A new code was introduced in February that would present “pop-up” dialogue alerts once the player has played for 30 minutes on end or spent over £250. The Association of British Bookmakers enforced the code to tighten gambling practices while minimizing criticism of the high-stakes machines. David Cameron believes the codes should be strengthened.
He questions if the betting limits were too high to prove effective and asked the Gambling Commission, the entity that regulates such practices, to examine if they should be made lower.
He also suggested making these new regulations a component of the bookmaker’s operating licence. This would make the new code a mandatory practice. Thus if the Gambling Commission found shop staff negligent in intervening when players lost too much or the machines were played for too long without ceasing, the shop could be shut down.
Han Solo didn’t want to be told the odds of possibly surviving the asteroid field he was taking his ship into, and many poker players don’t want to know the odds of a certain hand, either. The fun of poker is seeing that beautiful royal flush come up into your hand and keeping your composure until you can drop it right in front of the rest of the table. Still, odds are funny things, and the odds of any given poker hand coming up can be as rare or common as other real life events.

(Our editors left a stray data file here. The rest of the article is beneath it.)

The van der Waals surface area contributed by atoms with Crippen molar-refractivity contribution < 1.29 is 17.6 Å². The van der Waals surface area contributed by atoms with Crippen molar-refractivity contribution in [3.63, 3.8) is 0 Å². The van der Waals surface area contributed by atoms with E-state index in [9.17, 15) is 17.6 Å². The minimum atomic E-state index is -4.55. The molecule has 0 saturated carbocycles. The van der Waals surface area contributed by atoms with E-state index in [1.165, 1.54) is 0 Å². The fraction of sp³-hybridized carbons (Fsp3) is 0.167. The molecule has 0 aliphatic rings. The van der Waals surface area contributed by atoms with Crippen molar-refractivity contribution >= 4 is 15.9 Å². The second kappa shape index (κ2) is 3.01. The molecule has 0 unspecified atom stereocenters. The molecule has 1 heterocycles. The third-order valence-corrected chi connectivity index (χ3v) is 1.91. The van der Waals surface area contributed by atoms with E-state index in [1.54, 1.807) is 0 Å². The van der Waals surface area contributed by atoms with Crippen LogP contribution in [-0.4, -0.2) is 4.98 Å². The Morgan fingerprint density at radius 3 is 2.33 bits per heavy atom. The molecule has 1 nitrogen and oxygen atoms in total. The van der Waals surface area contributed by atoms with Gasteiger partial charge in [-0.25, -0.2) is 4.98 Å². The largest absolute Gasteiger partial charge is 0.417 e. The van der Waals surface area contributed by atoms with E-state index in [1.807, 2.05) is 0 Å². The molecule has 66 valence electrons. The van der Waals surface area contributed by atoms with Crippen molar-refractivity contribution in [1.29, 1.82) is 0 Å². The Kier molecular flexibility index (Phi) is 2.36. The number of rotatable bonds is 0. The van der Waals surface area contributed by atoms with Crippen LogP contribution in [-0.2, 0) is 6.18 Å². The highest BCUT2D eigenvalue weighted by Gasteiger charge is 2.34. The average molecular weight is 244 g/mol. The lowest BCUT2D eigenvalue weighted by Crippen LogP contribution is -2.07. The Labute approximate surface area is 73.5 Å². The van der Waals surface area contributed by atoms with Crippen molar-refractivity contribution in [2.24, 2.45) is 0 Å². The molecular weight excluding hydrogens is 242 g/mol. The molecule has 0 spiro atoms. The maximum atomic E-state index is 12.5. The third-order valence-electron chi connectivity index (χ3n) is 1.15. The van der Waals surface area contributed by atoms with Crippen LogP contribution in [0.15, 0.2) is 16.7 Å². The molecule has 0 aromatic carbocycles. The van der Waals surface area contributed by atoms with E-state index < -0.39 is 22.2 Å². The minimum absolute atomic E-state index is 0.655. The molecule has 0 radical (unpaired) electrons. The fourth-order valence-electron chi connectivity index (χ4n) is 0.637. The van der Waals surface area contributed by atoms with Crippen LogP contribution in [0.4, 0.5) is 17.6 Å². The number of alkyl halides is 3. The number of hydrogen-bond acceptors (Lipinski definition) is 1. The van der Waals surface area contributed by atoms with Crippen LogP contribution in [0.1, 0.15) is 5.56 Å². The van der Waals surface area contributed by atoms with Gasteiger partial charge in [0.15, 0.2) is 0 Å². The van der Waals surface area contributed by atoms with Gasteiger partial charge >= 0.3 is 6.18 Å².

The sports betting debate continues around Canada’s C-290, the single game sports betting legislation. A rally in support of the bill is organized to be held in Windsor, Ontario on June 14, 2013, featuring an interesting cast of characters: Brian Masse, New Democratic Party member, Kevin Lafore, CEO of the Caesars Windsor casino, Matt Marchand, president of the local Chamber of Commerce and Dino Chiodo, president of Canadian Auto Workers Local 444, which counts among its members some 2,700 of Caesars Windsor Casino’s 3,500 employees.
Sports Betting Bill Rally
Most of the anti-legislation rhetoric has reportedly involved completely unsubstantiated claims that legalizing the kind of betting covered by C-290 would lead to problem gambling and excessive, compulsive gambling. When debate on the bill was revived on Monday June 10, Liberal Senator Terry Mercer insisted that “scientific data proves otherwise” and went on to cite a specific study by the Harvard University Division on Addiction of the Cambridge Health Alliance. The study was quite relevant, being titled Assessing the Playing Field: A Prospective Longitudinal Study of Internet Sports Gambling Behavior, and was relatively recent, from 2007. Among other pithy and relevant findings, Mercer pointed out that the study found that almost all (99%) sports betters were only moderate gamblers, losing on average approximately €2 per week.